RyanC said...

Here is why I like loot: The Dismantling of my opponents in PvP (always fun) and the fact I can pick and choose which raid groups I go with, and am never on any 'bubble'.

Last night, I was #2 in damage as an Enh Shaman (what Hybrid tax?) for a Pug ToC-25; people kept screwing up the Northrend Beasts (Durr...what's Burning Bile?)

As soon as the girlfriend came over to watch the World Series and carve Pumpkins, I lit out of there immediately before they somehow managed to kill that boss and lock me to the raid.

Anyway, being an elite DPS (and an elite healer) allows me the luxury of going into certain instances on my own terms.

And like I said, being geared means in Wintergrasp or Battlegrounds, I can mop the floor with my enemies.

(Except for the hardcore Arena-geared toons who mop the floor with me.)

But here's the most important part: From 3.0 to 3.3 the game has required LESS and LESS time to be geared. In 3.0, you HAD to raid Naxx to get gear. If you spent 200 in game hours getting all 213 gear and put your character away until today, you'd be a LOL undergeared M&S being carried through content. However, if you boxed away that character and unpacked him in 3.3, ran him through LFG Heroics and the Pug Raid of the week for three days straight, you'd be an uber elite 232/245 geared monster.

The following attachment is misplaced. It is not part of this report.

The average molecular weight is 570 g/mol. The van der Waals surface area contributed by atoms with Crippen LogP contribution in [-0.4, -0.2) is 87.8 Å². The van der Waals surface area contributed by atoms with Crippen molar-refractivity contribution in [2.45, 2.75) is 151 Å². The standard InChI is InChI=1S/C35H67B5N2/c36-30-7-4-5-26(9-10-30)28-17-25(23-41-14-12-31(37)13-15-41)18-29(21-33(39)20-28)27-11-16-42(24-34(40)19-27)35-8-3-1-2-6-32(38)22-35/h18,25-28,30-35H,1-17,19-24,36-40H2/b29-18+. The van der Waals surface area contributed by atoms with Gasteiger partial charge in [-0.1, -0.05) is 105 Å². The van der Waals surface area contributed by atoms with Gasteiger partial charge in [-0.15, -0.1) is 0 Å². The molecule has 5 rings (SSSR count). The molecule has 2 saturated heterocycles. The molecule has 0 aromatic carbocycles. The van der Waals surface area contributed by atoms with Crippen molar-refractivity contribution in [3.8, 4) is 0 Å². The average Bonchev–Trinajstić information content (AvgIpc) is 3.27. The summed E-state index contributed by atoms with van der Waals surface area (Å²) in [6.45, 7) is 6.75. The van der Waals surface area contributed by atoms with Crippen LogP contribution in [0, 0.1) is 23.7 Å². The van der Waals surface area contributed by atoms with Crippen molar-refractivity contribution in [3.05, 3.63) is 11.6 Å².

I love gear because in relative power terms, I want to be able to destroy anyone I meet, player or mob. What I've learned, is that it requires less and less of MY time because of the catering to the casual.

People can do one of two things: Adapt or Cry.

I've chosen the former. Plenty of people have chosen the latter because quite frankly, they're not very good at handling change.

Armond said...

There is a tiny flaw in your reasoning: You assume the difficulty level both before and after the nerfs(/buffs/changes) is reasonable. This is generally the case in WoW, but in games such as Guild Wars (where the PvE content is so easy you can literally go afk for 30 minutes and let the AI clear it in some cases and the PvP content is so horribly broken people who just bought the game can load up one of the five or six current gimmicks and faceroll against experienced players with a high success rate), bitching about bad updates seems reasonable.

Anonymous said...

I started playing WOW this passed December not knowing how anything worked like LFG. I was on a server where I didn't know anybody and I think it led me to be really take pleasure in creating my own challenges. I solo'd Stocks at lvl 28 although it took 2hrs. Back then I did it because I didn't yet pick up the concept of the party system and I was on a server that was so low in pop, it would have probably taken 4hrs just to get a group together. But now at lvl 80 I do things outside of raiding like solo Attuman in Kara, which as Ret is pretty tough. Sure I could switch to Prot and make it easier but theres no fun in that for me.

Even though I was kind of indirectly forced into taking on challenges early on, it opened me up to the ability to challenge myself in the game today.

I also have a lvl 71 DK who I use strictly for mining. I left him at lvl 71 because since 3.2, I can fly in Northrend in him so there was no reason to lvl any higher. But competing for titanium ore at lvl 71 has opened up a whole new world of challenges :)